The candidates for this year’s Engineering Education Scheme have been selected with each team joining up with professionals to conquer engineering problems in different industries. Civil engineers MGWSP who design and implement road improvement schemes are mentoring one team, while representatives from Benteler Automotive, a company that supplies welded components to the car industry, are leading the other.
Conor Lewis, Kiran Joshi, Tho-Quang Nyugen, Molly Beeby and George Robinson are working alongside mentors Frank Trott and Nigel Clarke from Benteler Automotive.
Mr Trott said: ‘We are trying to develop a method of capturing data off our shop floor so we can use that data to drive decision making. We are looking at data that comes from the end of our process, such as whether a weld is good or bad and what its length is. It is creating a tool that allows us to make a decision that then allows us to report whether a part or a process is good or bad. It is a continuation of the project we did with a team here last year. Then we concentrated more on the hardware side and this year we want to focus on the software.’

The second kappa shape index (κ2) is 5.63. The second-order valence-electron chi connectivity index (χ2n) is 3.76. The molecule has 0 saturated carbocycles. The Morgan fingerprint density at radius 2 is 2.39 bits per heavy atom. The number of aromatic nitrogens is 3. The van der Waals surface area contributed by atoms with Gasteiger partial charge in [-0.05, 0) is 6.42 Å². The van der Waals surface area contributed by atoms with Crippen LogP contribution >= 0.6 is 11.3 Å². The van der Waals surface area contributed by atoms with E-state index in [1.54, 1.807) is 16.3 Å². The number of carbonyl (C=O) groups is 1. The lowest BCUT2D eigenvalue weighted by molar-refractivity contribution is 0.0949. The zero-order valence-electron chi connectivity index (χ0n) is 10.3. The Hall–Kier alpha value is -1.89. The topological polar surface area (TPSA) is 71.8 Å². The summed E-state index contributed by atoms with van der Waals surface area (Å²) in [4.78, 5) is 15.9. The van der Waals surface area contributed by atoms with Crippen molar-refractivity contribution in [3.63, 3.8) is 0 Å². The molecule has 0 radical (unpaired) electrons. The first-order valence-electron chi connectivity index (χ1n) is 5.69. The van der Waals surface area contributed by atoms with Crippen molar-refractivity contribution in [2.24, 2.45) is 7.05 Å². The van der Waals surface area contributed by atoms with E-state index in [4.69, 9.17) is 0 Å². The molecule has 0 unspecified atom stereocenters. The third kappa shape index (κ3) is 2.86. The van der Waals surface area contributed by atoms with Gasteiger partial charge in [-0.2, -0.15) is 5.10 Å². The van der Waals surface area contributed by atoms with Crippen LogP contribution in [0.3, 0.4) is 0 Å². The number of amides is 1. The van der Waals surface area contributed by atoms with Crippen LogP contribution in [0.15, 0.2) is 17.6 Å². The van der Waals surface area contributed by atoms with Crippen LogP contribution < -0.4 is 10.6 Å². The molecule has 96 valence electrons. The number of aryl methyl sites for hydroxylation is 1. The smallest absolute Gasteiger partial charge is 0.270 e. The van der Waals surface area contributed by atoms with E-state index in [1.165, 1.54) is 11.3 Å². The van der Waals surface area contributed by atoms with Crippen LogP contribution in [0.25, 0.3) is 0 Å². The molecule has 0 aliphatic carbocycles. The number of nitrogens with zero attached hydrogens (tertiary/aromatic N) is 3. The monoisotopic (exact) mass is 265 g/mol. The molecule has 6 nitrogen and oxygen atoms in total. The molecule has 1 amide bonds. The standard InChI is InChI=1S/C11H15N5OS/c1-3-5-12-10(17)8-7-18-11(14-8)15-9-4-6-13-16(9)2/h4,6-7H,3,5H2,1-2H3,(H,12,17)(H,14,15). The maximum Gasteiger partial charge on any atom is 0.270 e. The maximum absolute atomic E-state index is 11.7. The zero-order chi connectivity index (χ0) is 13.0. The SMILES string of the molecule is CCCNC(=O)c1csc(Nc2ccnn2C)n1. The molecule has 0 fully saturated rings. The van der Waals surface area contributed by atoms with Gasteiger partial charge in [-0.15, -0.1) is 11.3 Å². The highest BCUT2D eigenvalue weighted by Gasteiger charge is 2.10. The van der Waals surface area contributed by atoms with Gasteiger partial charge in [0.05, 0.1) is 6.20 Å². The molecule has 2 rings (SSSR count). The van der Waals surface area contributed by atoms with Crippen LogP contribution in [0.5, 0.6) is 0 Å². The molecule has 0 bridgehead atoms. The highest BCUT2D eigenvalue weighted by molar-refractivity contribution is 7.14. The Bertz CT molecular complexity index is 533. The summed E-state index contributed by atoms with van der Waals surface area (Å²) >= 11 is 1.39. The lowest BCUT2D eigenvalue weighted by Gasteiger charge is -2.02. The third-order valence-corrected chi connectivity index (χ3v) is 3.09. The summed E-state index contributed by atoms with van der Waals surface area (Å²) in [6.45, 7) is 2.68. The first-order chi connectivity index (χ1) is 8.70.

The second team comprises Lauren Leer, Rheneas Chudley, Ben Mayers, Arthur Cunningham and Immanuel Kuveya. Their mentor is Liam Bourne from MGWSP. Liam, who is a senior engineer for major projects and design highways, said: ‘The students are going to be working on a ‘Safer Routes to School’ scheme. They will try and identify the issues around a school in Brigstock, see if there are any then come up with proposals and design solutions around any problems that we identify.’
Teams from Brooke Weston have been taking part in the Engineering Education Scheme for years. They typically spend over 100 hours on the project each, take part in a three day residential and have to present their design ideas to industry professionals at a Celebration Day in spring next year.